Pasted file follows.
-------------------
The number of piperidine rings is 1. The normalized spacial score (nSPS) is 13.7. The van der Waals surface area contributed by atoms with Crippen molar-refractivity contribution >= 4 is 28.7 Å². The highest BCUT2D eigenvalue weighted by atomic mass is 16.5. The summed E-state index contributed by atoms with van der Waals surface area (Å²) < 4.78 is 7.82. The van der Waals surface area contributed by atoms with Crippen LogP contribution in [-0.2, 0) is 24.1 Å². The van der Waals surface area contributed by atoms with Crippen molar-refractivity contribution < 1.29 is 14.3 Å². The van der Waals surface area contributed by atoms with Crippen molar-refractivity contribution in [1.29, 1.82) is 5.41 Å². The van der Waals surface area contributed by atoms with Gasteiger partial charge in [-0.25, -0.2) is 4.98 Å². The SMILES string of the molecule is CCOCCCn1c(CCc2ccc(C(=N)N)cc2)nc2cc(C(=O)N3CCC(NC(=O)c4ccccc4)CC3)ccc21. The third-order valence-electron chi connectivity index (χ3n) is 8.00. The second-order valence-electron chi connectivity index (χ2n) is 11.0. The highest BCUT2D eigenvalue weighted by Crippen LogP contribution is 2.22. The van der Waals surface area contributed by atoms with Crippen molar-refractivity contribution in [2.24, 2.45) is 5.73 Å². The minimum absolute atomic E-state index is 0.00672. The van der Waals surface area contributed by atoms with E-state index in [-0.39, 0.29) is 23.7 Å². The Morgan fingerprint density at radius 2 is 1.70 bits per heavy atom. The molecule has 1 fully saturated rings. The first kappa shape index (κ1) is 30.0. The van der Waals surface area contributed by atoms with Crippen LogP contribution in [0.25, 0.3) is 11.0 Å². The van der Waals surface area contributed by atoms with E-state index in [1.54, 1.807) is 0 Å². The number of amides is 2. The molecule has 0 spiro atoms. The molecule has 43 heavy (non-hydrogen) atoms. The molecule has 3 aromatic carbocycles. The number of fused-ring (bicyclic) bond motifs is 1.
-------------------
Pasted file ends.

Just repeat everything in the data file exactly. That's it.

The number of piperidine rings is 1. The normalized spacial score (nSPS) is 13.7. The van der Waals surface area contributed by atoms with Crippen molar-refractivity contribution >= 4 is 28.7 Å². The highest BCUT2D eigenvalue weighted by atomic mass is 16.5. The summed E-state index contributed by atoms with van der Waals surface area (Å²) < 4.78 is 7.82. The van der Waals surface area contributed by atoms with Crippen LogP contribution in [-0.2, 0) is 24.1 Å². The van der Waals surface area contributed by atoms with Crippen molar-refractivity contribution < 1.29 is 14.3 Å². The van der Waals surface area contributed by atoms with Crippen molar-refractivity contribution in [1.29, 1.82) is 5.41 Å². The van der Waals surface area contributed by atoms with Gasteiger partial charge in [-0.25, -0.2) is 4.98 Å². The SMILES string of the molecule is CCOCCCn1c(CCc2ccc(C(=N)N)cc2)nc2cc(C(=O)N3CCC(NC(=O)c4ccccc4)CC3)ccc21. The third-order valence-electron chi connectivity index (χ3n) is 8.00. The second-order valence-electron chi connectivity index (χ2n) is 11.0. The highest BCUT2D eigenvalue weighted by Crippen LogP contribution is 2.22. The van der Waals surface area contributed by atoms with Crippen molar-refractivity contribution in [2.24, 2.45) is 5.73 Å². The minimum absolute atomic E-state index is 0.00672. The van der Waals surface area contributed by atoms with E-state index in [-0.39, 0.29) is 23.7 Å². The Morgan fingerprint density at radius 2 is 1.70 bits per heavy atom. The molecule has 1 fully saturated rings. The first kappa shape index (κ1) is 30.0. The van der Waals surface area contributed by atoms with Crippen LogP contribution in [0.25, 0.3) is 11.0 Å². The van der Waals surface area contributed by atoms with E-state index in [1.54, 1.807) is 0 Å². The number of amides is 2. The molecule has 0 spiro atoms. The molecule has 43 heavy (non-hydrogen) atoms. The molecule has 3 aromatic carbocycles. The number of fused-ring (bicyclic) bond motifs is 1.